Only 2 sleeps to go until we head home after 3 months (13 weeks) living in New York City. 🙁
My husband Brett and I fulfilled our goal to live like locals, enjoying our time spent in the yet-to-be-gentrified culturally and economically diverse East New York. Once the murder capital of New York, we have loved the experience of living here and have felt safe 99.9% of the time.
There is a real sense of community here and I think people started to think that us minority caucasian folk with funny accents weren’t just transient tourists; that this was now our home. Even the guys at the party house down the road started warming to us and us to them. It will be hard to simply slip out quietly without saying goodbye to those who’ve welcomed us, but I guess that’s the nature of travel.
The icecream trucks here in ENY sell their single soft serves for $2, that’s half the price of the icecreams in Manhattan so we’re definitely going to miss the icecreams. A cheese pizza slice costs 99c. Madness. Wonderful, tasty madness. 🙂
I’m going to miss being able to simply get on the 24 hour subway and head into Manhattan, one of the most amazing cities in the world where arts, theatre and dining is everywhere, all at once. That’s going to be the strangest thing about going home. Being 35 hours rather than 35 minutes and $2500 rather than $2.50 away from Manhattan is going to hurt a lot.
I’m going to miss Original Sin Hard Cider, only sold in NYC (and now London) and the best hard cider I’ve ever had.
I will miss all the sensational street art that’s absolutely and shamelessly everywhere.
It was incredible how many of our friends happened to visit New York City while we were here. It was wonderful to catch up with so many of them. I loved going to the ENY community garden and Puppet Kitchen with Darryl and his daughter Xena; enjoying some chill time in Central Park with Rachael and Andrew; and hanging out with family – Todd (Brett’s brother) and Ross (Brett’s Dad). Thank you for sharing this amazing city with us. And thanks to all the support, advice and fun times we received from locals: Carianne, Leigh, Adam and all the other online and puppet peeps.
I’m going to miss seeing Brett in his element, surrounded by likeminded people – those with a passion for Muppet style puppeteering. Those who ‘get it’ and don’t look at him strangely when he explains what he does for a living. Those who appreciate his talent. Those who realise he’s truly brilliant at what he does. Here there is a benchmark. In Brisbane it’s only him.
Here (and in Texas at the Beyond The Sock workshop) Brett has both learnt a lot of new skills and had his abilities validated. Validated by those who count like Marty Robinson (Sesame Street’s Telly Monster and Snuffleupagus), Noel MacNeal (Sesame Street puppeteer and Disney’s Bear In A Big Blue House) and Michael Schupbach (The Puppet Kitchen) plus the countless number of hobby and professional puppeteers he’s met while here. We’ve met some beautifully, crazy, quirky, wonderful people. I will miss seeing Brett’s comfort at being in this safe puppetry performance place. Just being himself. Without question. Without confusion. Without judgement.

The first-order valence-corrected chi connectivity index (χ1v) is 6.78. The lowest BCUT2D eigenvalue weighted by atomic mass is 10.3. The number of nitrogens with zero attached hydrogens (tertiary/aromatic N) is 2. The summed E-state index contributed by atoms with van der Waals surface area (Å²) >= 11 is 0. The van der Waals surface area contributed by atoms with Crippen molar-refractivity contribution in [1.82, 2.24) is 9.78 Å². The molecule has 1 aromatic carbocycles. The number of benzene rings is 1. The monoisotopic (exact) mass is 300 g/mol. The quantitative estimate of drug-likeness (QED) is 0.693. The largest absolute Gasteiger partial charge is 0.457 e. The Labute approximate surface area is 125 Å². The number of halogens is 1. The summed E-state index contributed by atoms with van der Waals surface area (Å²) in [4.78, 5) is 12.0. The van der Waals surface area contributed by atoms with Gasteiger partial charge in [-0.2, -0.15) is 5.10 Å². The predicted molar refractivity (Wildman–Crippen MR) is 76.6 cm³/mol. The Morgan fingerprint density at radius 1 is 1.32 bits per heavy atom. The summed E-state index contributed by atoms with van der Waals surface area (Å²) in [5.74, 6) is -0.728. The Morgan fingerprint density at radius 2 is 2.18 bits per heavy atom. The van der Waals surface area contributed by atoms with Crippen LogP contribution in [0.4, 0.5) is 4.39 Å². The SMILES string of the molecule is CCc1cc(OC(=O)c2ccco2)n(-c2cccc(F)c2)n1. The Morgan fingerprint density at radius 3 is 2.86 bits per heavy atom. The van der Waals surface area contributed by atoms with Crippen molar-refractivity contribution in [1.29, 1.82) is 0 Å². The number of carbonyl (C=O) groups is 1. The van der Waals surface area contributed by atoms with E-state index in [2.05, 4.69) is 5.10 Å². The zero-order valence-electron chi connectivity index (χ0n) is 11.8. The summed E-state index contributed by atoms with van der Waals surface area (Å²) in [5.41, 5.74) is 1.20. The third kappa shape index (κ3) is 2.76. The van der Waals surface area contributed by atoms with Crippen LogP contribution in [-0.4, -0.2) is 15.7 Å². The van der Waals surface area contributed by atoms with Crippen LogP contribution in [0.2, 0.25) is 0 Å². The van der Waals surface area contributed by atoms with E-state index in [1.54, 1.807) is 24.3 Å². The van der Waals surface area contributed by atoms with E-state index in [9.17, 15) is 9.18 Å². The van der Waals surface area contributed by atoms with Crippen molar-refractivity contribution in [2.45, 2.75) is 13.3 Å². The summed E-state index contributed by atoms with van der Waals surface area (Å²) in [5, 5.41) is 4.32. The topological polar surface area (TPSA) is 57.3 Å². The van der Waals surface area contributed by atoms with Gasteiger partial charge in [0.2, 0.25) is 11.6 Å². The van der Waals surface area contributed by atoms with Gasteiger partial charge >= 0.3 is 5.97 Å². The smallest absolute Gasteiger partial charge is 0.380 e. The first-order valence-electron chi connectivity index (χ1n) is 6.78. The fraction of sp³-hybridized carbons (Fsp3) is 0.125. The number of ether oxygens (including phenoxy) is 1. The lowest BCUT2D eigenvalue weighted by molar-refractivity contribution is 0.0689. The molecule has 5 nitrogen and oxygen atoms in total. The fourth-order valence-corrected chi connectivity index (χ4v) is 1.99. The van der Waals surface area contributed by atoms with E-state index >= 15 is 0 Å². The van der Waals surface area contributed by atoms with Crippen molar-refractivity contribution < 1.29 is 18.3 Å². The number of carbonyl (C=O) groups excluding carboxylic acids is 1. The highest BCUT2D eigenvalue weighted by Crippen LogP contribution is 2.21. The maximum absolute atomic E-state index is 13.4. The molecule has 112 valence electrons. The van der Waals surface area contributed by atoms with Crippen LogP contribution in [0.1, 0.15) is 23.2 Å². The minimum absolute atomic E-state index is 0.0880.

My three training sessions with the very patient and amazing Michael at The Puppet Kitchen monitor nights has given me so much more confidence with my own puppetry, something I’ve been developing since helping Brett out with school workshops and roving at festivals with Flossy.
Understandably, with so many temptations, it was a bit of a struggle for me to juggle work and play here. In the final month here I signed up to the Centre For Social Innovation – a social enterprise co-working space – and was hoping to spend a fair bit of time there, but we had a few hiccups with our accommodation and I got the flu so I didn’t make as many inroads as I would’ve liked to. I am only sorry that I didn’t discover them on my first week here. But you can’t win ’em all! It’s an amazing place and I can only sing their praises.
I do wish I could live here and focus solely on freelancing and growing my social enterprises, but sadly the Aussie dollar isn’t strong enough for us to live here any longer. We were hoping to travel through Europe next year while I continue to work online, but we’ve learnt a lot on this trip and we’ve had to rethink our grand plan.
I’ve learnt that being a digital nomad is tricky. Travel opens up a whole world of adventure and, for me, there are way too many wonderful distractions that get in the way of fulfilling my financial obligations and entrepreneurial goals. I can’t imagine juggling all of that while travelling through Europe.
I’ve learnt that almost halving your income is unworkable. Not only was I working part-time (due to so many distractions), I also had to almost halve my income due to the exchange rate. Plus Brett wasn’t able to work here, so there was no money coming in from his business. This means we had to chew up our savings in order to fully enjoy our time here.
So it’s time to start saving again for our next big overseas adventure. Next time I think I will take time off work completely!
Our only consolation is that when we return home, we’re going to trial living on Bribie Island for a year – one of our other favourite places in the world – to see if it’s somewhere we’d like to live into the future.
I’m absolutely fanging for the beach, so it’s a perfect way to return home – certainly not to normal life though! What are you mad? 🙂
We love you, New York. And we’ll miss you. Thanks for having us. xoxo